The axial leaders turned the focus away from gods and heavens and asked men and women to focus on their own lives, thoughts and action. They told that we are responsible for our own actions and no gods guide out fates. They wanted to recreate a heavenly order on the human sphere and focused on strict codes of living, rituals and mores and codes of conduct. These were the first stirring of organized religion and myths started the conversion to religion.

The Post-Axial Period (c. 200 BCE to c. 1500 CE)

Men started codifying the laws of religions and laws of life and converted myths into beliefs. they turned from symbols giving us guidance on how to live to concrete facts and gods that tell us how to live in exact terms. We converted historical figures like Jesus into archetypal myths and imbued them with divine characteristics and tried to come to terms with the lack of guidance.

This was also the time when the early Greeks started their exploration of Logos or logic. They encouraged us to reject the unverifiable and the intuitive and to choose Logos over Mythos, leading humankind inevitably on to the next major change in human history

The Modern Age (c. 1500 to 2000)

Logos finally won over Mythos and we used our logic and our understanding to gain unprecedented control over our environment and our own lives. But while we progressed materially, we seem to have regressed spiritually. the respect and reverence for nature, to our fellow creatures and to each other turned into an attitude of exploitation and self-serving that led to great catastrophes like the world wars and mass massacres. We now are gradually realizing that perhaps we need to get back to the myths and the old stories to help us make sense of our lives and to get back an appreciation of nature and of life, to learn to live together without destroying each other and our planet.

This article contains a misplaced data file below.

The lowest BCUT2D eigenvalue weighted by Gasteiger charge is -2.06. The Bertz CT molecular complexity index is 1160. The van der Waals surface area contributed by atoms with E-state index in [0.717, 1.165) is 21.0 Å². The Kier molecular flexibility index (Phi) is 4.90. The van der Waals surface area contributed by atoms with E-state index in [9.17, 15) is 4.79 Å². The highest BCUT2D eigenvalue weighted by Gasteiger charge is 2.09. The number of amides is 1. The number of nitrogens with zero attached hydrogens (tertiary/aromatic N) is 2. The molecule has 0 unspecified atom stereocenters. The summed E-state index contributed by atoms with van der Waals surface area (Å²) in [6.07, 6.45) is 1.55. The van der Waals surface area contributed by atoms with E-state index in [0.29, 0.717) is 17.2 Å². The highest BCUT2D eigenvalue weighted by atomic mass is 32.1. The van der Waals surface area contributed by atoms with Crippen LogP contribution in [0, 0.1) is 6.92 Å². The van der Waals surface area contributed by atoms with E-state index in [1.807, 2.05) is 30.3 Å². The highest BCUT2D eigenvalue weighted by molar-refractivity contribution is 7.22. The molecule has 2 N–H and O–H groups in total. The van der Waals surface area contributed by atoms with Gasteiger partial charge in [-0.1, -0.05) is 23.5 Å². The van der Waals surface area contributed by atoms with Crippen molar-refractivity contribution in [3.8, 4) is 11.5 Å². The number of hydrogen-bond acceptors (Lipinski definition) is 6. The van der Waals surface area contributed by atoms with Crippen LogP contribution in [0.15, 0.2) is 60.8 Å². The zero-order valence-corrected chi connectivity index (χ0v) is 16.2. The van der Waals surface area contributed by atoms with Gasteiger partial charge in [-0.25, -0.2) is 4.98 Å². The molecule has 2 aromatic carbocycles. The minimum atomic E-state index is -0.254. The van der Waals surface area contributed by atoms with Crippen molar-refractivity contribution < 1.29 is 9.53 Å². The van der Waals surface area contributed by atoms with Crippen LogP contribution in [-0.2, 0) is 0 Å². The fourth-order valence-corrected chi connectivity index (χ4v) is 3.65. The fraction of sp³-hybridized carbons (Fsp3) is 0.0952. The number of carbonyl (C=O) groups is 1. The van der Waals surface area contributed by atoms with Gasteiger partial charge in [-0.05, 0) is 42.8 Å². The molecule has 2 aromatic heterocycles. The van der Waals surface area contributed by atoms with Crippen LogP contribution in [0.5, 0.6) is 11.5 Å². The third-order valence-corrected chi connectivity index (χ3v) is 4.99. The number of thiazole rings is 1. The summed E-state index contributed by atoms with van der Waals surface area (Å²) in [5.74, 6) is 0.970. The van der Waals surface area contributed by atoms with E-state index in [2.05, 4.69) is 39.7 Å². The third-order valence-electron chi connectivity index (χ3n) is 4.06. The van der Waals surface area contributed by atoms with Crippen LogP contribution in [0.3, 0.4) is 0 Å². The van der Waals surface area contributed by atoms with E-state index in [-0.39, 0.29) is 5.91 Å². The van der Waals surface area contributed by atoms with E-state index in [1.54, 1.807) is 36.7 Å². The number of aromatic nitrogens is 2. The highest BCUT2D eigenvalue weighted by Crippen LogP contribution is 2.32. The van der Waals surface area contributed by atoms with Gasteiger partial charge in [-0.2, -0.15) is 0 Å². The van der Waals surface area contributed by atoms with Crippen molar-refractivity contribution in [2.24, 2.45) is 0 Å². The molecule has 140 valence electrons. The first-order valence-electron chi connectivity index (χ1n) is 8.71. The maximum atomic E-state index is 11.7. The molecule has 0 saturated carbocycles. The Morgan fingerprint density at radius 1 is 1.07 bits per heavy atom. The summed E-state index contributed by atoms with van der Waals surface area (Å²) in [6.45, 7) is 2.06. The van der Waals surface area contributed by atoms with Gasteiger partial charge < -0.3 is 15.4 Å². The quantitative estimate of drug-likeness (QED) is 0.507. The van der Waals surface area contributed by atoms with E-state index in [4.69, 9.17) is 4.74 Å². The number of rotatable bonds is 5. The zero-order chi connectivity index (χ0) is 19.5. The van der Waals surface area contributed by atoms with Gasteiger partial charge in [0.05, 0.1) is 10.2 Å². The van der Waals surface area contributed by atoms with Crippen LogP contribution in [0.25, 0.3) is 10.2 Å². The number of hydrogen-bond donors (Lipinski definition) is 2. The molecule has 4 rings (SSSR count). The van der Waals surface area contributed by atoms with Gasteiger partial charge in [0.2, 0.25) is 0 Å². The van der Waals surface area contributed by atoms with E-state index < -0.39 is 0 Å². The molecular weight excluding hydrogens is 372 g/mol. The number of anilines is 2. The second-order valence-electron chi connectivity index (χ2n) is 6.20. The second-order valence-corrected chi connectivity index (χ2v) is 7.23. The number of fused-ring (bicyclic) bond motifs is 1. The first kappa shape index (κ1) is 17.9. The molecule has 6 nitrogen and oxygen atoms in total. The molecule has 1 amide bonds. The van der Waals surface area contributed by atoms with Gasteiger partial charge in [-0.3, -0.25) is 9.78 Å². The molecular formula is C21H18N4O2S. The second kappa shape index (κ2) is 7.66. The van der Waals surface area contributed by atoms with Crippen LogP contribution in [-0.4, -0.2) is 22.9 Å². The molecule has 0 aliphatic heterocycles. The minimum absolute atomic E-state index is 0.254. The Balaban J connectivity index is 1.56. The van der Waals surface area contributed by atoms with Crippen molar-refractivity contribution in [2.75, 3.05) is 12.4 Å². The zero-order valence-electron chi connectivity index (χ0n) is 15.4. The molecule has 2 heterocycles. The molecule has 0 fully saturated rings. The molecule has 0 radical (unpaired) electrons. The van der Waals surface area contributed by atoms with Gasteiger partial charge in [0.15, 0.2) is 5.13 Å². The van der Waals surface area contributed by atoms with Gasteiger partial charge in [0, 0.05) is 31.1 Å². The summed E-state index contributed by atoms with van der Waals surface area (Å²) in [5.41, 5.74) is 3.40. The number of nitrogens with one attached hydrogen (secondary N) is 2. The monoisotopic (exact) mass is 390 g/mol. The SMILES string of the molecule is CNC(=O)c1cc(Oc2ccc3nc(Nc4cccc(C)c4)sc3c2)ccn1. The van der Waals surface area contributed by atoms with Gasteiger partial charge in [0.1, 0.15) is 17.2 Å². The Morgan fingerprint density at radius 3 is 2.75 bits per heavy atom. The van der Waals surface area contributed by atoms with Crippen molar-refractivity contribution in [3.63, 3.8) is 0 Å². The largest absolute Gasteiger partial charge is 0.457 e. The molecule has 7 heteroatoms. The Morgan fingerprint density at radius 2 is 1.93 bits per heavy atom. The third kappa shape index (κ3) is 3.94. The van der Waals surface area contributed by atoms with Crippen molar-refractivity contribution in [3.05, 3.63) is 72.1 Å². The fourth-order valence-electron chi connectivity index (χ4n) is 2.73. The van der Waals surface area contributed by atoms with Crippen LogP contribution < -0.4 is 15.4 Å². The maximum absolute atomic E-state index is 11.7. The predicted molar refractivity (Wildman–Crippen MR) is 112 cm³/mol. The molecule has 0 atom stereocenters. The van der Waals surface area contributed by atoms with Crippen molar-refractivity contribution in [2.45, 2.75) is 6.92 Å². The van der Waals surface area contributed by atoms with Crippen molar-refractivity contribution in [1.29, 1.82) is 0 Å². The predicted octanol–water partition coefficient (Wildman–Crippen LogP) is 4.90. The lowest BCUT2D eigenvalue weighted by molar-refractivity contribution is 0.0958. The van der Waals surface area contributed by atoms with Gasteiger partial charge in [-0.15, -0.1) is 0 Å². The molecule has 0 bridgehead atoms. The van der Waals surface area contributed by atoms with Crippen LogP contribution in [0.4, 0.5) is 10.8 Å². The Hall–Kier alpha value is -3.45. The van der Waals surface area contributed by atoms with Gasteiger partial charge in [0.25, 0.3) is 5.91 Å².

For that we need to let Mythos come back from the corner it was beaten into by our all-pervading Logos.

The real message of the book comes out in this section. It deals with the modern societies obsession with Logos over Mythos and its rejection of these fundamentally psychological coping mechanisms that are myths, the primal stories that give us a sense of place in this otherwise meaningless existence. Apparently that is one of the fundamental requirements of the human condition.